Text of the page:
The above mixture in 10% KOH/H2O (220 ml) was refluxed at 130° C. for 20 hours. The reaction was filtered while warm, and the filtrate was cooled to 0° C. before it was acidified with concentrated HCl to pH 3. The yellow precipitate was filtered, and the filter cake was washed with water (4×200 ml). It was dried under reduced pressure at 50° C. for 20 hours. The desired product was obtained in 1.8 g. It was confirmed by MS (MALTI-TOF): m/z 331 (M+1).

(2′-Benzyloxy)phenyl 2-benzyloxyacridine-9-carboxylate

A solution of 2-benzyloxyacridine-9-carboxylic acid (306 mg, 0.93 mmol) in pyridine (30 ml) was treated with p-toluenesulfonyl chloride (276 mg, 1.45 mmol) at room temperature under nitrogen for 30 min before 2-(benzyloxy)phenol was added. The reaction was stirred at room temperature for 20 hours. It was concentrated to dryness under reduced pressure. The resulting material was purified on a flash column eluted with gradient solvent system of ethyl acetate/hexane starting at 10%. The product came out at 20%. The desired fractions were combined and concentrated to dryness under reduced pressure to give 226 mg of the desired product. It was confirmed by MS (MALTI-TOF): m/z 513 (M+1).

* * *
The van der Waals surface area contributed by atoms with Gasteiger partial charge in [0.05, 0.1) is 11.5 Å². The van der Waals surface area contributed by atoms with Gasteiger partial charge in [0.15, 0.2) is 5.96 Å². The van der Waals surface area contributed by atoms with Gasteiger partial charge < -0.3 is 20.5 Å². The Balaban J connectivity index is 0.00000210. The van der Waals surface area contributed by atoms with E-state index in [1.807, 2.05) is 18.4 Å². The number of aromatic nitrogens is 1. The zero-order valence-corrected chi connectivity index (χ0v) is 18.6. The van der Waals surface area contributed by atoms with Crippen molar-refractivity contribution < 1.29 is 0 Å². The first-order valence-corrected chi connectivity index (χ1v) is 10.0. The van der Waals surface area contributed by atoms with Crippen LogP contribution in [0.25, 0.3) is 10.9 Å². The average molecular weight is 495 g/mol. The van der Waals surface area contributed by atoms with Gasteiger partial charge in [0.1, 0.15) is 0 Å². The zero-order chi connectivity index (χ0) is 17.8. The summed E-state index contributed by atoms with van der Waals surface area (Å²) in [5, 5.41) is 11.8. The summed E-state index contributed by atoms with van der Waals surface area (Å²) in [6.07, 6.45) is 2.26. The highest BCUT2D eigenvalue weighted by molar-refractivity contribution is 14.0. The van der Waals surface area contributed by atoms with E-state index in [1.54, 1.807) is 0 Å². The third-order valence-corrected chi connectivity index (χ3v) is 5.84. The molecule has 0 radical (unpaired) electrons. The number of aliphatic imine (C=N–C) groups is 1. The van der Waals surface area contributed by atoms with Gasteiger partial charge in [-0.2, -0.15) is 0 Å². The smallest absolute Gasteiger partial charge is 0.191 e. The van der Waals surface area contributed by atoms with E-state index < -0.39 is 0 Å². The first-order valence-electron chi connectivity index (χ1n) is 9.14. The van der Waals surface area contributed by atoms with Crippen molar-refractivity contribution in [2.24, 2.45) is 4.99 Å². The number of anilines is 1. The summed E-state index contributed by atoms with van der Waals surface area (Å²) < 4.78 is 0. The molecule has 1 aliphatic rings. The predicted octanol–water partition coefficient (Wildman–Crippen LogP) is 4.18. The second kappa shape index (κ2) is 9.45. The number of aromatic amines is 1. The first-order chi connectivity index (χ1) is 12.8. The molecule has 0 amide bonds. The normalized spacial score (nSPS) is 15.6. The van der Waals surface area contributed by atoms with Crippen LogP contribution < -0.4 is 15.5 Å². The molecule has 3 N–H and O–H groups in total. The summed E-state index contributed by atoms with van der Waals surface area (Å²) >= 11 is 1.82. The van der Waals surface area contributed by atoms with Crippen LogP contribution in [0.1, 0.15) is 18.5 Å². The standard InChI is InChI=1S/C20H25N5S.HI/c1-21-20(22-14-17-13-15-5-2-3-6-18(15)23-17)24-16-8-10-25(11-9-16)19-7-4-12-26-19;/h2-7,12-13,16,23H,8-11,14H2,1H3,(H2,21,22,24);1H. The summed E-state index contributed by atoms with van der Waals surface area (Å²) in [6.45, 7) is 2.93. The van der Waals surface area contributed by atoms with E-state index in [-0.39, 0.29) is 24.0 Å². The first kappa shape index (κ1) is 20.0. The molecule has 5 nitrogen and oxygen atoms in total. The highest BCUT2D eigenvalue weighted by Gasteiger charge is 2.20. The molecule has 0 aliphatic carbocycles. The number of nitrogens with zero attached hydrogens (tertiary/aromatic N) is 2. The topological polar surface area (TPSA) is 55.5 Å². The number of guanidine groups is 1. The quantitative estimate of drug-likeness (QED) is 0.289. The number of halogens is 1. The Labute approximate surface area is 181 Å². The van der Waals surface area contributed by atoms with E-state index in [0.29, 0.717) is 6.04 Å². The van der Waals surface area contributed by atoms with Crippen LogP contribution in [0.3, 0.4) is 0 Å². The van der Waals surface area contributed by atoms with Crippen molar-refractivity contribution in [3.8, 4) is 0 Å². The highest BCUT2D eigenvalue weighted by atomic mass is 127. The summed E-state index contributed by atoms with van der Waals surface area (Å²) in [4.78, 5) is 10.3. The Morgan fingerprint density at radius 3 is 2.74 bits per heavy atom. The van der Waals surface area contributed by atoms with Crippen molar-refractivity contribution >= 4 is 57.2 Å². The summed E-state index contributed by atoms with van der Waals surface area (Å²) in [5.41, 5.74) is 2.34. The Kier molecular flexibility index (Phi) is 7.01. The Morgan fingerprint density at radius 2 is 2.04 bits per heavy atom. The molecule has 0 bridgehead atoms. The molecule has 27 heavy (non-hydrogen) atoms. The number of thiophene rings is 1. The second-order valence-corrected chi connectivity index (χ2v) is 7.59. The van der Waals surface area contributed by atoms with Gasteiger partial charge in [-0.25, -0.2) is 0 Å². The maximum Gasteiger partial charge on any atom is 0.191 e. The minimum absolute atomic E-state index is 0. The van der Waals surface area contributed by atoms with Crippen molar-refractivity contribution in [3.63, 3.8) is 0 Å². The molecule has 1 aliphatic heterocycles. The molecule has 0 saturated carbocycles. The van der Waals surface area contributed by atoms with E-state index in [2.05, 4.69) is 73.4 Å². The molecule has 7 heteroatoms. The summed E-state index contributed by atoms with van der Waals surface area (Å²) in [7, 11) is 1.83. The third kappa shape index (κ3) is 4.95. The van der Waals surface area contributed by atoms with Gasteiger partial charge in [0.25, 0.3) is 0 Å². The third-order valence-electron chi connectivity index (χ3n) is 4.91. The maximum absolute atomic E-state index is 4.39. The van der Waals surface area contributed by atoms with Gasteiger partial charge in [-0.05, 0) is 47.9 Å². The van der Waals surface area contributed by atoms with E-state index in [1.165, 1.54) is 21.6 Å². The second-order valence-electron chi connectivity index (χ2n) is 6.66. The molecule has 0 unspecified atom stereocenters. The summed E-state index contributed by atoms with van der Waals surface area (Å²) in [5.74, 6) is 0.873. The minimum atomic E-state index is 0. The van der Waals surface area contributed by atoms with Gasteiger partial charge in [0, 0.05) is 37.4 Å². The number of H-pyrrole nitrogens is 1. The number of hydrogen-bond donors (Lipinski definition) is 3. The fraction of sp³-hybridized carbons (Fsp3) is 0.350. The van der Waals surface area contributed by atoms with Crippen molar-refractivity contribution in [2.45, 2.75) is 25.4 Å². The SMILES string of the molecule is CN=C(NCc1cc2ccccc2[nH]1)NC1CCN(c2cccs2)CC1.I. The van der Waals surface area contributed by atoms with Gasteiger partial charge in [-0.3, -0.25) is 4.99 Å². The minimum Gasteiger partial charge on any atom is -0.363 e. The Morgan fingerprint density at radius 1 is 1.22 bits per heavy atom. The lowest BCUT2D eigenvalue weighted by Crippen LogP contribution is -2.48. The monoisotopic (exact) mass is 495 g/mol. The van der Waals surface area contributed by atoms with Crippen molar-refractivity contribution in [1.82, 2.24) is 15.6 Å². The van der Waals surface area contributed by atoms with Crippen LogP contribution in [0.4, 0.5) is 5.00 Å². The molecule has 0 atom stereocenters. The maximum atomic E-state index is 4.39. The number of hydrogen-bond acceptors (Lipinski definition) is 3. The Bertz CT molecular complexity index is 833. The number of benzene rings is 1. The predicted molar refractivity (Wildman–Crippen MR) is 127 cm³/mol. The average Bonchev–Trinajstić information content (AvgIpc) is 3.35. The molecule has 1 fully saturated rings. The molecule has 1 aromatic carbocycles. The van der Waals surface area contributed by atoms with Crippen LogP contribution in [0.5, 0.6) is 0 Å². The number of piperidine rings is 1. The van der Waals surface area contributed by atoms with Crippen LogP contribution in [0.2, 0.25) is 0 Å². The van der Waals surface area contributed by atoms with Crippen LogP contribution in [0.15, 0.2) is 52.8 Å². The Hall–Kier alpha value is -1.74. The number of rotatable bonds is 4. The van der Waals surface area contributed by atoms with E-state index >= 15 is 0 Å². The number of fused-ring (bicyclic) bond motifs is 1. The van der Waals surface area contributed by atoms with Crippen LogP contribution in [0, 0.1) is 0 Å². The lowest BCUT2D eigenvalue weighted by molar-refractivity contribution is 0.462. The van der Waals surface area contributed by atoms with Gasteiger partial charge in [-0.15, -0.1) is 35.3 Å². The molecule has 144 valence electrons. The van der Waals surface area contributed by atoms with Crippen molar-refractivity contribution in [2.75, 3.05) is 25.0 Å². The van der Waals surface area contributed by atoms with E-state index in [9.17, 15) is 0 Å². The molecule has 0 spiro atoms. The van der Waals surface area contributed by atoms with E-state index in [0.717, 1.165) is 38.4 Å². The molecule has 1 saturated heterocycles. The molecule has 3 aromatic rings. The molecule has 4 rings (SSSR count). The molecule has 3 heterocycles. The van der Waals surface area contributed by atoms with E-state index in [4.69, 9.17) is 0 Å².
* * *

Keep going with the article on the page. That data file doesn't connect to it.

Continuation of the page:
(2′-Benzyloxy)phenyl 2-benzyloxy-10-methyl-acridine-9-carboxylate trifluoromethanesulfonate

A solution of (2′-benzyloxy)phenyl 2-benzyloxyacridine-9-carboxylate (109 mg, 0.213 mmol) in dichloromethane (5 ml) was treated with methyl trifluoromethanesulfonate (260 μL, 2.30 mmol) under nitrogen at room temperature for 20 hours. The reaction was blown to dryness with nitrogen followed by suspending in ether. The yellow precipitate was washed with more ether (4×10 ml). The resulting solid was dried under reduced pressure to give 71.35 mg of the desired product.